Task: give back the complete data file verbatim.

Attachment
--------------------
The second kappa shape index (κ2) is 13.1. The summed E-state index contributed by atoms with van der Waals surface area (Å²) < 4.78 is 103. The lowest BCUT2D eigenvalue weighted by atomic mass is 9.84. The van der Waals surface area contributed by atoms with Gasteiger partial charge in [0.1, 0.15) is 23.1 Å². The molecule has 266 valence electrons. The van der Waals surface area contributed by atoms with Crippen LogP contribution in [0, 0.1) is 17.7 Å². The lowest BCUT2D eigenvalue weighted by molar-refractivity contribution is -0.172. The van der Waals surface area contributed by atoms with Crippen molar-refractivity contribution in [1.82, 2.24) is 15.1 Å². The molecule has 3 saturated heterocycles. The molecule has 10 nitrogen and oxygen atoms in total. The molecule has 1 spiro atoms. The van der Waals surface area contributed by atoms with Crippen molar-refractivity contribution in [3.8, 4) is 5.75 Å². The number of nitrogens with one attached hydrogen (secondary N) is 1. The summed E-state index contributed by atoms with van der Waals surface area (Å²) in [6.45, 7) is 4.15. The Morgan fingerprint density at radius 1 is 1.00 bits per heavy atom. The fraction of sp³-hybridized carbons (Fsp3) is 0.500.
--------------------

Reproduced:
The second kappa shape index (κ2) is 13.1. The summed E-state index contributed by atoms with van der Waals surface area (Å²) < 4.78 is 103. The lowest BCUT2D eigenvalue weighted by atomic mass is 9.84. The van der Waals surface area contributed by atoms with Gasteiger partial charge in [0.1, 0.15) is 23.1 Å². The molecule has 266 valence electrons. The van der Waals surface area contributed by atoms with Crippen LogP contribution in [0, 0.1) is 17.7 Å². The lowest BCUT2D eigenvalue weighted by molar-refractivity contribution is -0.172. The van der Waals surface area contributed by atoms with Crippen molar-refractivity contribution in [1.82, 2.24) is 15.1 Å². The molecule has 3 saturated heterocycles. The molecule has 10 nitrogen and oxygen atoms in total. The molecule has 1 spiro atoms. The van der Waals surface area contributed by atoms with Crippen molar-refractivity contribution in [3.8, 4) is 5.75 Å². The number of nitrogens with one attached hydrogen (secondary N) is 1. The summed E-state index contributed by atoms with van der Waals surface area (Å²) in [6.45, 7) is 4.15. The Morgan fingerprint density at radius 1 is 1.00 bits per heavy atom. The fraction of sp³-hybridized carbons (Fsp3) is 0.500.